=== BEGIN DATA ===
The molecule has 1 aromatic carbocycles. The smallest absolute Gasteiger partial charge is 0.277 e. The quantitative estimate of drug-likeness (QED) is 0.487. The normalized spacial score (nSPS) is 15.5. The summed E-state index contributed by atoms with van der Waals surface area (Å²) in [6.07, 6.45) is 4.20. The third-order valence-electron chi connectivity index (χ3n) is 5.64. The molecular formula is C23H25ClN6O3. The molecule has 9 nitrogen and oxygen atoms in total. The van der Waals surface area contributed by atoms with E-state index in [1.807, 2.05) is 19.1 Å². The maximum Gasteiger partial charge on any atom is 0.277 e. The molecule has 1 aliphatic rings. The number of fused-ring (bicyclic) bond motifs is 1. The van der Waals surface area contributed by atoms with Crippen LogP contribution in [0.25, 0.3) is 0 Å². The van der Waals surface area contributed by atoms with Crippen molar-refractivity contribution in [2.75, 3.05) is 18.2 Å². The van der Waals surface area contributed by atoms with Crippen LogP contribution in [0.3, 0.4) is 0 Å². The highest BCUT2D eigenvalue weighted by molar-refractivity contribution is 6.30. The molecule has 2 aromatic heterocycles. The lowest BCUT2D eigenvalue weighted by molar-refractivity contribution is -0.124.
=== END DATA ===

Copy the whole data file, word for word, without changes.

The molecule has 1 aromatic carbocycles. The smallest absolute Gasteiger partial charge is 0.277 e. The quantitative estimate of drug-likeness (QED) is 0.487. The normalized spacial score (nSPS) is 15.5. The summed E-state index contributed by atoms with van der Waals surface area (Å²) in [6.07, 6.45) is 4.20. The third-order valence-electron chi connectivity index (χ3n) is 5.64. The molecular formula is C23H25ClN6O3. The molecule has 9 nitrogen and oxygen atoms in total. The van der Waals surface area contributed by atoms with E-state index in [1.807, 2.05) is 19.1 Å². The maximum Gasteiger partial charge on any atom is 0.277 e. The molecule has 1 aliphatic rings. The number of fused-ring (bicyclic) bond motifs is 1. The van der Waals surface area contributed by atoms with Crippen LogP contribution in [0.25, 0.3) is 0 Å². The van der Waals surface area contributed by atoms with Crippen molar-refractivity contribution in [2.75, 3.05) is 18.2 Å². The van der Waals surface area contributed by atoms with Crippen LogP contribution in [0.3, 0.4) is 0 Å². The highest BCUT2D eigenvalue weighted by molar-refractivity contribution is 6.30. The molecule has 2 aromatic heterocycles. The lowest BCUT2D eigenvalue weighted by molar-refractivity contribution is -0.124.